The countdown for “I’m a Celebrity 2020” has begun. In just five days we’ll be able to see 10 ‘celebrities’ (we use this term pretty loosely) face insect snacks, campfire arguments, emotional meltdowns and questionable life choices. Unfortunately, the global pandemic didn’t stop the show in its tracks but merely relocated it. The ITV bosses have moved the humiliating Bushtucker trials from the sweaty jungle of Australia to the cold, wetlands of Wales. And they’ve chosen Gwrych Castle in Abergele, North Wales, as the location for this reality TV car crash.
If you don’t really care who will be crowned king or queen of the jungle crumbling castle, there’s a story far more interesting than the reality show. It’s a tale that would make a fascinating documentary in its own right, if people weren’t so obsessed with watching failing TV presenters try and earn some extra cash by snorting spiders out of their nostrils.
Built in the early 19th century by Lloyd Hesketh Bamford-Hesketh, the double-barrelled High Sheriff of Denbighshire, the castle was passed down through generations of countesses and heirs, until it was gifted to King George V and the then Prince of Wales (who later became King Edward VIII, the one who ran off with Wallis Simpson). But the gift was rejected. Rejected. The gift of a castle was rejected. Talk about finding it difficult to buy for someone who has everything!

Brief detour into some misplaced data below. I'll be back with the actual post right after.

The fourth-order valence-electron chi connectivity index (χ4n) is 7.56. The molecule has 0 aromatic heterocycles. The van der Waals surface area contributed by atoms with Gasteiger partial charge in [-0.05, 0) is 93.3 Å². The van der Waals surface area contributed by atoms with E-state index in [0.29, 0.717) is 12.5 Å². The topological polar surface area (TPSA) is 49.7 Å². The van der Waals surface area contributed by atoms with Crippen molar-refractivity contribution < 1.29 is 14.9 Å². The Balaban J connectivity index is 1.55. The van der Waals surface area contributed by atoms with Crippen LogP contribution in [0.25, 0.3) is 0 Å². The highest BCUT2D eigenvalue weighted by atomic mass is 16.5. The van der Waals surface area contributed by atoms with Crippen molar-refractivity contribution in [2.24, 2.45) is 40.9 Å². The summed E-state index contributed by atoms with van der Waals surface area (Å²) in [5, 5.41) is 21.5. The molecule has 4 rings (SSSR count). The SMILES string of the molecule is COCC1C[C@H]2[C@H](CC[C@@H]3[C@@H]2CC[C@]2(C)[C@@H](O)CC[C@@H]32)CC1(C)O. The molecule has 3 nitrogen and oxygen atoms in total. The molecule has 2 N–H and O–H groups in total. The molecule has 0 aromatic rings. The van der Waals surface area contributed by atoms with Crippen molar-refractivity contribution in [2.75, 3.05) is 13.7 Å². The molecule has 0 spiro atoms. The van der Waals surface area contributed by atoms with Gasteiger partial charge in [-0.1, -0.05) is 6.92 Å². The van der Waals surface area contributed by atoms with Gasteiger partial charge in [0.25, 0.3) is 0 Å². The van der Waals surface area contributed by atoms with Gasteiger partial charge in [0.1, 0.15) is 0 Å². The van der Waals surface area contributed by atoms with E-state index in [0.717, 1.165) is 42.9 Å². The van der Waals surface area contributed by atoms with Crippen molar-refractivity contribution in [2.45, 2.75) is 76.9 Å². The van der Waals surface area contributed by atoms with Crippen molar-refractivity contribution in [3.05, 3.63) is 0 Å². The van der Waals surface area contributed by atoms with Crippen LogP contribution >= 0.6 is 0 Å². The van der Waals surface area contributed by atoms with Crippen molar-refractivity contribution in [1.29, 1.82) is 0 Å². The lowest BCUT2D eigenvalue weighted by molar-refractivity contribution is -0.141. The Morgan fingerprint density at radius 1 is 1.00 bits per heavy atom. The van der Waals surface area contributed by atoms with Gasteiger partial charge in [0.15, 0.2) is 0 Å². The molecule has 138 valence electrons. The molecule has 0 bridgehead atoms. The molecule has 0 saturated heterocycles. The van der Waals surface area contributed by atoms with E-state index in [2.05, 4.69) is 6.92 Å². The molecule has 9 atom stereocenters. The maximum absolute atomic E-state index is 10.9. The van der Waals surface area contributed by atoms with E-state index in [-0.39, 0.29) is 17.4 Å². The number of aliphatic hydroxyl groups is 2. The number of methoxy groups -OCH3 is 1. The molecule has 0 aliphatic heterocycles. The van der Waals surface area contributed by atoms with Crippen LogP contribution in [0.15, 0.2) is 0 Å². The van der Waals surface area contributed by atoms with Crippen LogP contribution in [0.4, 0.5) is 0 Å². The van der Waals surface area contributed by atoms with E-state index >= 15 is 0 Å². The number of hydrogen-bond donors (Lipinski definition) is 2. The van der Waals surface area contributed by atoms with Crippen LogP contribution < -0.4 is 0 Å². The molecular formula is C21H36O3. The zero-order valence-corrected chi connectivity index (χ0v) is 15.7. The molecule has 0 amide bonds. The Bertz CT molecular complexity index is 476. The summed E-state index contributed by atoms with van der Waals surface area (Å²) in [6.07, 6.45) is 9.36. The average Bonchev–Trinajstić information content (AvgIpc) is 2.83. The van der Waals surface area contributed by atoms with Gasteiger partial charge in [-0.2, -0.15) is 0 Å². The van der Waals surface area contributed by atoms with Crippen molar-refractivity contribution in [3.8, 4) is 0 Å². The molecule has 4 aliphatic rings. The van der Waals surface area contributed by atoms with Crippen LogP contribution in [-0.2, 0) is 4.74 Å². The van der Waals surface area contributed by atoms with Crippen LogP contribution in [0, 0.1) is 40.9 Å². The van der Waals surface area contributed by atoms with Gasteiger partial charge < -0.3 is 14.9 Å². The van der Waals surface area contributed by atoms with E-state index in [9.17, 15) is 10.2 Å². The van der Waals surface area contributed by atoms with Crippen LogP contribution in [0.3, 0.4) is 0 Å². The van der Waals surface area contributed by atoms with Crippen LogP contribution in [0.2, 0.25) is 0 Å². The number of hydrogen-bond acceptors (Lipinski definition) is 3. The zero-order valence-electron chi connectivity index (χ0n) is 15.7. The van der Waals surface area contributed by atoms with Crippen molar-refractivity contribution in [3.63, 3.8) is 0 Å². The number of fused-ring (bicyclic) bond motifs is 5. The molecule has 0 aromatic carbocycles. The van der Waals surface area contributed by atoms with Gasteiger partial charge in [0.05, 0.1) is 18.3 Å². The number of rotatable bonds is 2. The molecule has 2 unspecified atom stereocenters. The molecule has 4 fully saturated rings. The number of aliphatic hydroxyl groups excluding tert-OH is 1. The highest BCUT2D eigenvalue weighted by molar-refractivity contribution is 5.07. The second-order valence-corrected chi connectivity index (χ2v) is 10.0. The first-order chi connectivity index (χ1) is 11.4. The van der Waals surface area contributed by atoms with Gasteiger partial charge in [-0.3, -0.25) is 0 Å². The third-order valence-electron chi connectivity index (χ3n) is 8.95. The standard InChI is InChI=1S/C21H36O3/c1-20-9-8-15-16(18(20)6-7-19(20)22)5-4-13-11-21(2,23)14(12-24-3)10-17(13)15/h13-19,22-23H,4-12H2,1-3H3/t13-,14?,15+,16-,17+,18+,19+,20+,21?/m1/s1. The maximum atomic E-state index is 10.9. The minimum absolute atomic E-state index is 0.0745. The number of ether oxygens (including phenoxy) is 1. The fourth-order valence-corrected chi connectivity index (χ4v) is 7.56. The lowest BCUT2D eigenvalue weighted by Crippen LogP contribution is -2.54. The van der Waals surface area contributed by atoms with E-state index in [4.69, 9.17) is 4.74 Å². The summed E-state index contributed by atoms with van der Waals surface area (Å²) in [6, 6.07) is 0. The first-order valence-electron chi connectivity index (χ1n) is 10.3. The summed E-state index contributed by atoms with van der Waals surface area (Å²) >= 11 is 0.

Anyway, this rejection became part and parcel of the castle’s turbulent history. After many different uses, from housing 200 Jewish refugees during the Second World War to staging medieval jousting competitions in the 70s, the old pile fell into disrepair. In 1989 it was bought by American businessman Nick Tavaglione for £750,000, who, instead of fixing it, left it to be looted.
Seven years later, in stepped local 11-year-old Mark Baker (who would go on to become an author and architectural historian). Shocked by the ramshackle state of this once very impressive building, he founded the Gwrych Castle Preservation Trust at the age of 12. The trust forced Tavaglione to sell the castle in 2006 to a hotel group, who then passed it on to a property developer, who then put it up for auction. Finally, through various campaigns and fundraising efforts, the castle was purchased by Gwrych Castle Preservation Trust, on behalf of the nation. But of course, this nation is desperately in debt (we’ve lost count of how many billions it is now), so the castle needed a little bit more help.
That’s when ITV approached the trust to host “I’m A Celeb” within the castle’s crumbling walls. Reportedly, the TV channel has pledged £1 million for four months of filming, which includes fixing the roof, floors, stairs and making the building slightly habitable.
So when you’re reclining back on your sofa with some lockdown takeaway food (see our suggested list here), and you’re wondering how on earth life led you to watch Ant and Dec narrate Vernon Kay’s challenge to scoff maggot pizza, remember this story.
Hundreds of years of history, secret medieval battles sites and Roman shrines are now playing host to the camping ground for Mo Farah and various miscellaneous Corrie and EastEnders actors. We wonder if Mo knew when he collected his gold medals at the 2012 Olympics it would lead to this … piecing together a bit of British history, one kangaroo testicle at a time.